Morning Brief

A likely Fed rate hike next week is putting a chill on stocks

Key Points


U.S. stock futures were lower this morning, threatening the first back to back losses in over a month for the Dow and S&P 500. Investors are getting used to the real possibility of a Fed rate hike next week. (CNBC)

House Republicans unveiled last night their plan for replacing Obamacare, killing the individual mandate, but keeping pre-existing condition protections and the under 26 age limit to stay covered by parents. (CNBC)

President Donald Trump is "all in" on the newly released Republican health care bill, a White House official told CNBC on Tuesday. "Hundred percent," the official added. (CNBC)

The U.S. has started shipping a controversial anti-missile system to South Korea after North Korea test-launched four medium-range missiles Monday, U.S. officials told NBC News, a move China opposes.

Immigration authorities are suspending a program allowing expedited H-1B visa processing for a fee, starting April 3. The skilled workers seeking these employment passes are important to the tech industry. (CNBC)

New HUD Secretary Ben Carson referred to slaves brought to the U.S. against their will as "immigrants," drawing quick condemnation from civil rights groups who cast his remarks as offensive. (Reuters)

The Trump administration is delaying implementing new rules designed to punish career-training schools that leave students with high levels of debt but weak job prospects. (WSJ)

President Trump's postelection agreement to pay $25 million appeared to settle the fraud claims arising from his defunct for-profit, Trump University. But a former student is now asking to opt out. (NY Times)

In response to a Freedom of Information Act request, the National Park Service has released photos from Trump's inauguration that appear to refute claims of media downplaying the crowds. (USA Today)

Russia's energy minister told CNBC Russia did not meddle in the U.S. election, despite accusations Moscow interfered and questions about whether Trump advisors met inappropriately with Russian officials.

Exxon Mobil (XOM) plans to spend about $20 billion on refineries, petrochemical plants and other projects in and around the Gulf of Mexico, underscoring a trend to turn to America. (WSJ)

With General Motors (GM) agreeing to sell its Opel/Vauxhall to France's PSA Group, Ford (F) remains bullish on the European market, a top executive at the automaker told CNBC.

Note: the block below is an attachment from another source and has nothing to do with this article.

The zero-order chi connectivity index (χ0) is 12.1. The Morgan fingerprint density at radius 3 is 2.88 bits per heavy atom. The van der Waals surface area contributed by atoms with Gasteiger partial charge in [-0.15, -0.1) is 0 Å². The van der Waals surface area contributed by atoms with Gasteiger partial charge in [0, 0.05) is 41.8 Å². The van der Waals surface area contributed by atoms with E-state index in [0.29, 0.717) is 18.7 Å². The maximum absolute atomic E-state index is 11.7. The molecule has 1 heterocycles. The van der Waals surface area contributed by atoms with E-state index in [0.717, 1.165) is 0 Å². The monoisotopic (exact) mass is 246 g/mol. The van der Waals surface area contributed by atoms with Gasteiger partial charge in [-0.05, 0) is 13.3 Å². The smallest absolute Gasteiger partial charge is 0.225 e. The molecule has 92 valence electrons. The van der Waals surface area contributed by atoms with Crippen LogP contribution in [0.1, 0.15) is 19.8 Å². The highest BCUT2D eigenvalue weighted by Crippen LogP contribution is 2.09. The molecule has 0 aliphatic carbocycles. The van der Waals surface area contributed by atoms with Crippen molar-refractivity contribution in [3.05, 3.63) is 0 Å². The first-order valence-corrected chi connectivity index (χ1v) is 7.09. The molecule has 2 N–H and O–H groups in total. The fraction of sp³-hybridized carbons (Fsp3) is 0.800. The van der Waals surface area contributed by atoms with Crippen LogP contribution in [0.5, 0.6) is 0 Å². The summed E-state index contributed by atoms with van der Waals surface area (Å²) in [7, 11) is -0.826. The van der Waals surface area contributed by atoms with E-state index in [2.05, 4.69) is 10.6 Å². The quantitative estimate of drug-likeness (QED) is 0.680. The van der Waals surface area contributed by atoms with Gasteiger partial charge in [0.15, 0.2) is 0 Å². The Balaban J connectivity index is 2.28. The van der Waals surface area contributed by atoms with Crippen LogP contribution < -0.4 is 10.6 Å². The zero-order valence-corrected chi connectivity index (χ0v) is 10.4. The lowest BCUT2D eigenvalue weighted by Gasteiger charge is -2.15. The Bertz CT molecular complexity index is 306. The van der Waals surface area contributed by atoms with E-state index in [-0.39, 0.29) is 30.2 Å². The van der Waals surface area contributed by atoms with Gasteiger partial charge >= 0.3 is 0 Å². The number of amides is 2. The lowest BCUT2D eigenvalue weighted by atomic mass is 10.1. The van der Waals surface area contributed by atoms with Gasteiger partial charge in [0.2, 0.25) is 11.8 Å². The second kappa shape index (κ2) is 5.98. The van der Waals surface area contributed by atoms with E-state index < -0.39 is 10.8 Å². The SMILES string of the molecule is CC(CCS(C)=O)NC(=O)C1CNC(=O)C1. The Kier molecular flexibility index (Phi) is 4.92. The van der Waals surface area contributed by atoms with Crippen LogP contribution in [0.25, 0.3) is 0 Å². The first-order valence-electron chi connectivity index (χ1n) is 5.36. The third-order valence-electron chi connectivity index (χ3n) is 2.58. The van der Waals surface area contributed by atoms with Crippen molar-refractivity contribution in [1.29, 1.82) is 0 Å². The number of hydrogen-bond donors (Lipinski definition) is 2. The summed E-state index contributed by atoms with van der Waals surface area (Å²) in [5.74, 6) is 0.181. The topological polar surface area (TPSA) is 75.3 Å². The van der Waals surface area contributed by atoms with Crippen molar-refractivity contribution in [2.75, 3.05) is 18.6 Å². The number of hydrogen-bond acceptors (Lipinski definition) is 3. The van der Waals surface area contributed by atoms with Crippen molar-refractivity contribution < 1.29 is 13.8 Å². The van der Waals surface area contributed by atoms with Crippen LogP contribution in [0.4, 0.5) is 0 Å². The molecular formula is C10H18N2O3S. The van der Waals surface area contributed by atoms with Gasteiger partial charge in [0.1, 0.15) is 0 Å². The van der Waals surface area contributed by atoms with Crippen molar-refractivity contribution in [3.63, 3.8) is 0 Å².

Jeff Bezos has unveiled a rocket engine designed to power his Blue Origin's spacecraft to take people and satellites into orbit. The Amazon founder is competing in the private space race with SpaceX, backed by Tesla's Elon Musk. (CNBC)

Amazon (AMZN) has abandoned its legal battle to protect its Alexa digital assistant with First Amendment rights after a murder defendant agreed to hand over his Echo speaker data to police. (The Verge)

IBM (IBM) is teaming up with Salesforce (CRM) to make it easier for Salesforce customers to use data from IBM's Watson artificial intelligence platform. The value of the deal was not disclosed. (CNBC)

Philadelphia's recent soda tax has led to a disastrous decline in beverage sales, according to the beverage industry. Among similar measures around the nation, a Chicago soda tax goes into effect in July. (CNBC)


The global economy is expected to grow around 3.5 percent in 2018 compared to 3 percent in 2016, but the modest recovery may be derailed, the OECD warned in its latest outlook.

China's foreign exchange reserves unexpectedly rose for the first time in eight months in February, rebounding above $3 trillion as a regulatory crackdown and weakness in the dollar helped staunch outflows.

The January U.S. trade deficit is released at 8:30 a.m. ET, with economists looking for the gap to expand to $48.7 billion from December's $44.3 billion. This afternoon, January consumer credit figures are out at 3 p.m. ET.

Earnings out this morning include quarterly results from Brown-Forman (BFB), Dick's Sporting Goods (DKS), Navistar (NAV), and Michaels (MIK). This afternoon's list includes Bojangles (BOJA), H&R Block (HRB), and Urban Outfitters (URBN).

Dish Network (DISH) joins the S&P 500 as of next Monday. The satellite T.V. provider replaces Linear Technology, which is being acquired by another S&P 500 company, chipmaker Analog Devices (ADI).


CSX (CSX) named Hunter Harrison as its new chief executive officer, replacing Michael Ward. Activist investor Mantle Ridge had been pushing CSX to hire Harrison, the former CEO of Canadian Pacific Railway (CP).

Oilfield services firm Weatherford (WFT) named Halliburton's (HAL) CFO as its new CEO. Weatherford's interim CEO is leaving. An executive vice president at Halliburton will serve as interim CFO there.

General Electric (GE) and Baker Hughes (BHI) received a Justice Department request for more information regarding their proposed combination of GE's oil and gas businesses with Baker Hughes.

UPS (UPS) won an after-the-fact victory, as an E.U. court annulled the European Commission's 2013 decision to block a proposed acquisition of TNT Express by UPS. FedEx (FDX) acquired TNT last year.


The White House re-opens to the public today, with self-guided tours available from weekdays and Saturdays. Requests must be submitted no less than 21 days in advance. (USA Today)

Today is National Pancake Day, and participating IHOPs are giving out free pancakes. In return, the restaurant chain is asking its customers to donate to charity. (USA Today)